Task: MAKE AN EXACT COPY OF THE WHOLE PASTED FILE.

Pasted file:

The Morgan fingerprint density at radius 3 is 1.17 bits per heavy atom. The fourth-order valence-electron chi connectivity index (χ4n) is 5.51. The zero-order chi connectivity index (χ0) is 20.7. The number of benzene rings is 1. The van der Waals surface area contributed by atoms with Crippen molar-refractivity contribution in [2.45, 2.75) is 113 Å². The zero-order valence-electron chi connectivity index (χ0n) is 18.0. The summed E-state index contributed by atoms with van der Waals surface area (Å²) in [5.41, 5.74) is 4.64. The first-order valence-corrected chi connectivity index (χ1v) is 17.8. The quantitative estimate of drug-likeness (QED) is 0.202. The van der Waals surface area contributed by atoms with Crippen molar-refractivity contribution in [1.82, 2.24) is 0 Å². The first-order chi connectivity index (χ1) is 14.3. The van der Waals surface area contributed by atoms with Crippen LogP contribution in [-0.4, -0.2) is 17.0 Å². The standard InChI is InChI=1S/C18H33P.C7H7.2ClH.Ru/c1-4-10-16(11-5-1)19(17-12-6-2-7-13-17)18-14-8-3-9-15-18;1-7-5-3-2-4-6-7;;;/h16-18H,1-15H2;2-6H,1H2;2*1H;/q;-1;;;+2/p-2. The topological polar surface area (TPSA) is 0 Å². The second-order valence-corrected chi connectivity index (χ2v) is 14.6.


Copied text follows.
The Morgan fingerprint density at radius 3 is 1.17 bits per heavy atom. The fourth-order valence-electron chi connectivity index (χ4n) is 5.51. The zero-order chi connectivity index (χ0) is 20.7. The number of benzene rings is 1. The van der Waals surface area contributed by atoms with Crippen molar-refractivity contribution in [2.45, 2.75) is 113 Å². The zero-order valence-electron chi connectivity index (χ0n) is 18.0. The summed E-state index contributed by atoms with van der Waals surface area (Å²) in [5.41, 5.74) is 4.64. The first-order valence-corrected chi connectivity index (χ1v) is 17.8. The quantitative estimate of drug-likeness (QED) is 0.202. The van der Waals surface area contributed by atoms with Crippen molar-refractivity contribution in [1.82, 2.24) is 0 Å². The first-order chi connectivity index (χ1) is 14.3. The van der Waals surface area contributed by atoms with Crippen LogP contribution in [-0.4, -0.2) is 17.0 Å². The standard InChI is InChI=1S/C18H33P.C7H7.2ClH.Ru/c1-4-10-16(11-5-1)19(17-12-6-2-7-13-17)18-14-8-3-9-15-18;1-7-5-3-2-4-6-7;;;/h16-18H,1-15H2;2-6H,1H2;2*1H;/q;-1;;;+2/p-2. The topological polar surface area (TPSA) is 0 Å². The second-order valence-corrected chi connectivity index (χ2v) is 14.6.